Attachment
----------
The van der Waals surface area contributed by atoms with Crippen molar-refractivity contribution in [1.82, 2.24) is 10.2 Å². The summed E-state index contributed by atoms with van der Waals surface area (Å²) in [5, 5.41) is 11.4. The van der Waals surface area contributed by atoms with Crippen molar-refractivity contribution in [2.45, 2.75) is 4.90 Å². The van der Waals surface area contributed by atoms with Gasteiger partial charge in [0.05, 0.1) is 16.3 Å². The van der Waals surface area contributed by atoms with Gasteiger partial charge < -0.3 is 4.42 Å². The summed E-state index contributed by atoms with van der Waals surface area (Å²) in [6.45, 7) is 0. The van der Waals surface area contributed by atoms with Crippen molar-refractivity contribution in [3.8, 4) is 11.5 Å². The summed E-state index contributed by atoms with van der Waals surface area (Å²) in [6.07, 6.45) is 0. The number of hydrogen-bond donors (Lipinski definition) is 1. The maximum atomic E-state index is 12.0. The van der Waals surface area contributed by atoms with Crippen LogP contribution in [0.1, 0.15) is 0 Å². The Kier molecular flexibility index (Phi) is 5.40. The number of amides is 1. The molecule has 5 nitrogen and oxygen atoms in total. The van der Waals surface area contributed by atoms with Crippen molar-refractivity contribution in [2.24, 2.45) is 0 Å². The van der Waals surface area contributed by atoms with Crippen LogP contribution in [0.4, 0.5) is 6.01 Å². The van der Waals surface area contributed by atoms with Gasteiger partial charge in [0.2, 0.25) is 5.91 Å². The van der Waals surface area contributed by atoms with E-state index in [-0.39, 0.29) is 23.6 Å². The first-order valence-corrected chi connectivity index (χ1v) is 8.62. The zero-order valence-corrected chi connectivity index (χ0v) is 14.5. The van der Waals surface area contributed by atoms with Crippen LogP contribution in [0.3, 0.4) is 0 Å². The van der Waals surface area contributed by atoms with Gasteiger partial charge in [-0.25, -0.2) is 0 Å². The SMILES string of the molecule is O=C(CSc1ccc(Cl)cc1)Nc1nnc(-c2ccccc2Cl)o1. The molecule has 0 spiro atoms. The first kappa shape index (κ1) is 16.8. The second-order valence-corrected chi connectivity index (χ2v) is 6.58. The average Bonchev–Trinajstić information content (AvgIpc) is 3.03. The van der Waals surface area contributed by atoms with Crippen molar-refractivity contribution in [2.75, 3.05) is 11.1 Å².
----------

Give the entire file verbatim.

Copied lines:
The van der Waals surface area contributed by atoms with Crippen molar-refractivity contribution in [1.82, 2.24) is 10.2 Å². The summed E-state index contributed by atoms with van der Waals surface area (Å²) in [5, 5.41) is 11.4. The van der Waals surface area contributed by atoms with Crippen molar-refractivity contribution in [2.45, 2.75) is 4.90 Å². The van der Waals surface area contributed by atoms with Gasteiger partial charge in [0.05, 0.1) is 16.3 Å². The van der Waals surface area contributed by atoms with Gasteiger partial charge < -0.3 is 4.42 Å². The summed E-state index contributed by atoms with van der Waals surface area (Å²) in [6.45, 7) is 0. The van der Waals surface area contributed by atoms with Crippen molar-refractivity contribution in [3.8, 4) is 11.5 Å². The summed E-state index contributed by atoms with van der Waals surface area (Å²) in [6.07, 6.45) is 0. The number of hydrogen-bond donors (Lipinski definition) is 1. The maximum atomic E-state index is 12.0. The van der Waals surface area contributed by atoms with Crippen LogP contribution in [0.1, 0.15) is 0 Å². The Kier molecular flexibility index (Phi) is 5.40. The number of amides is 1. The molecule has 5 nitrogen and oxygen atoms in total. The van der Waals surface area contributed by atoms with Crippen molar-refractivity contribution in [2.24, 2.45) is 0 Å². The van der Waals surface area contributed by atoms with Crippen LogP contribution in [0.4, 0.5) is 6.01 Å². The van der Waals surface area contributed by atoms with Gasteiger partial charge in [0.2, 0.25) is 5.91 Å². The van der Waals surface area contributed by atoms with E-state index in [-0.39, 0.29) is 23.6 Å². The first-order valence-corrected chi connectivity index (χ1v) is 8.62. The zero-order valence-corrected chi connectivity index (χ0v) is 14.5. The van der Waals surface area contributed by atoms with Crippen LogP contribution in [0.3, 0.4) is 0 Å². The van der Waals surface area contributed by atoms with Gasteiger partial charge in [-0.25, -0.2) is 0 Å². The SMILES string of the molecule is O=C(CSc1ccc(Cl)cc1)Nc1nnc(-c2ccccc2Cl)o1. The molecule has 0 spiro atoms. The first kappa shape index (κ1) is 16.8. The second-order valence-corrected chi connectivity index (χ2v) is 6.58. The average Bonchev–Trinajstić information content (AvgIpc) is 3.03. The van der Waals surface area contributed by atoms with Crippen molar-refractivity contribution in [2.75, 3.05) is 11.1 Å².